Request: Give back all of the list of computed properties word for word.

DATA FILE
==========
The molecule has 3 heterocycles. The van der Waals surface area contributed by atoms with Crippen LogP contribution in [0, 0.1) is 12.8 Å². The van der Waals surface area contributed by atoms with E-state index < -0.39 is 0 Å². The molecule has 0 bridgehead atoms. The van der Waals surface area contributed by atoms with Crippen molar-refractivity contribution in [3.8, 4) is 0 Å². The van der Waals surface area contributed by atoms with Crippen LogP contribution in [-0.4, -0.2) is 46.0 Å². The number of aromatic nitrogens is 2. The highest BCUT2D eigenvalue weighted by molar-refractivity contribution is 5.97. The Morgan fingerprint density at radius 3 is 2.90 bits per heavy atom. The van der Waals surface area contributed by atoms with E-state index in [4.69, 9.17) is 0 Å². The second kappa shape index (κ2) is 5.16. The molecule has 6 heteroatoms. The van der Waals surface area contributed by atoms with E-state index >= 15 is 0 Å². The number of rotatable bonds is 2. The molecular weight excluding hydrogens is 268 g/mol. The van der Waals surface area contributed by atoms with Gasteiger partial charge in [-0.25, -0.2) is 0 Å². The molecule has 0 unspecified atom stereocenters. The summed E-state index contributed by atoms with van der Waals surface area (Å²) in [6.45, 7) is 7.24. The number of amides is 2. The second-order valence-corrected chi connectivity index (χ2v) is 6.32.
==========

The molecule has 3 heterocycles. The van der Waals surface area contributed by atoms with Crippen LogP contribution in [0, 0.1) is 12.8 Å². The van der Waals surface area contributed by atoms with E-state index < -0.39 is 0 Å². The molecule has 0 bridgehead atoms. The van der Waals surface area contributed by atoms with Crippen molar-refractivity contribution in [3.8, 4) is 0 Å². The van der Waals surface area contributed by atoms with Crippen LogP contribution in [-0.4, -0.2) is 46.0 Å². The number of aromatic nitrogens is 2. The highest BCUT2D eigenvalue weighted by molar-refractivity contribution is 5.97. The Morgan fingerprint density at radius 3 is 2.90 bits per heavy atom. The van der Waals surface area contributed by atoms with E-state index in [4.69, 9.17) is 0 Å². The second kappa shape index (κ2) is 5.16. The molecule has 6 heteroatoms. The van der Waals surface area contributed by atoms with E-state index >= 15 is 0 Å². The number of rotatable bonds is 2. The molecular weight excluding hydrogens is 268 g/mol. The van der Waals surface area contributed by atoms with Gasteiger partial charge in [-0.25, -0.2) is 0 Å². The molecule has 0 unspecified atom stereocenters. The summed E-state index contributed by atoms with van der Waals surface area (Å²) in [6.45, 7) is 7.24. The number of amides is 2. The second-order valence-corrected chi connectivity index (χ2v) is 6.32.